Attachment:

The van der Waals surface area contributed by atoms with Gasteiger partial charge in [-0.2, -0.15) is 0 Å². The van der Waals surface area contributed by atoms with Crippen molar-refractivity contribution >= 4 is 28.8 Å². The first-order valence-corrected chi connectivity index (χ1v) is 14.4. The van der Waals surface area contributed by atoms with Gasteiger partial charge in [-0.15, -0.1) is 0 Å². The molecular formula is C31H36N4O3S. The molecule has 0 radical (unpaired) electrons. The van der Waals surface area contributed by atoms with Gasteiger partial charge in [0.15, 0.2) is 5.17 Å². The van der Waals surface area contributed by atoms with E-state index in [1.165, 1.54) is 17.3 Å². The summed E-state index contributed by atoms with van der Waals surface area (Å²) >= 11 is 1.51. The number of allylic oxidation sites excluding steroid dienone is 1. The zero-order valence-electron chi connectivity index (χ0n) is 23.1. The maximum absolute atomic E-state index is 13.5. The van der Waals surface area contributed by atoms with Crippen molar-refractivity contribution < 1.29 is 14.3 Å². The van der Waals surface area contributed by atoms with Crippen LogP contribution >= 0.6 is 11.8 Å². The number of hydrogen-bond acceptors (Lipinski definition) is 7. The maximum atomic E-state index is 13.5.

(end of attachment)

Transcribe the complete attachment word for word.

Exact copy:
The van der Waals surface area contributed by atoms with Gasteiger partial charge in [-0.2, -0.15) is 0 Å². The van der Waals surface area contributed by atoms with Crippen molar-refractivity contribution >= 4 is 28.8 Å². The first-order valence-corrected chi connectivity index (χ1v) is 14.4. The van der Waals surface area contributed by atoms with Gasteiger partial charge in [-0.15, -0.1) is 0 Å². The molecular formula is C31H36N4O3S. The molecule has 0 radical (unpaired) electrons. The van der Waals surface area contributed by atoms with Gasteiger partial charge in [0.15, 0.2) is 5.17 Å². The van der Waals surface area contributed by atoms with E-state index in [1.165, 1.54) is 17.3 Å². The summed E-state index contributed by atoms with van der Waals surface area (Å²) >= 11 is 1.51. The number of allylic oxidation sites excluding steroid dienone is 1. The zero-order valence-electron chi connectivity index (χ0n) is 23.1. The maximum absolute atomic E-state index is 13.5. The van der Waals surface area contributed by atoms with Crippen molar-refractivity contribution < 1.29 is 14.3 Å². The van der Waals surface area contributed by atoms with Crippen LogP contribution >= 0.6 is 11.8 Å². The number of hydrogen-bond acceptors (Lipinski definition) is 7. The maximum atomic E-state index is 13.5.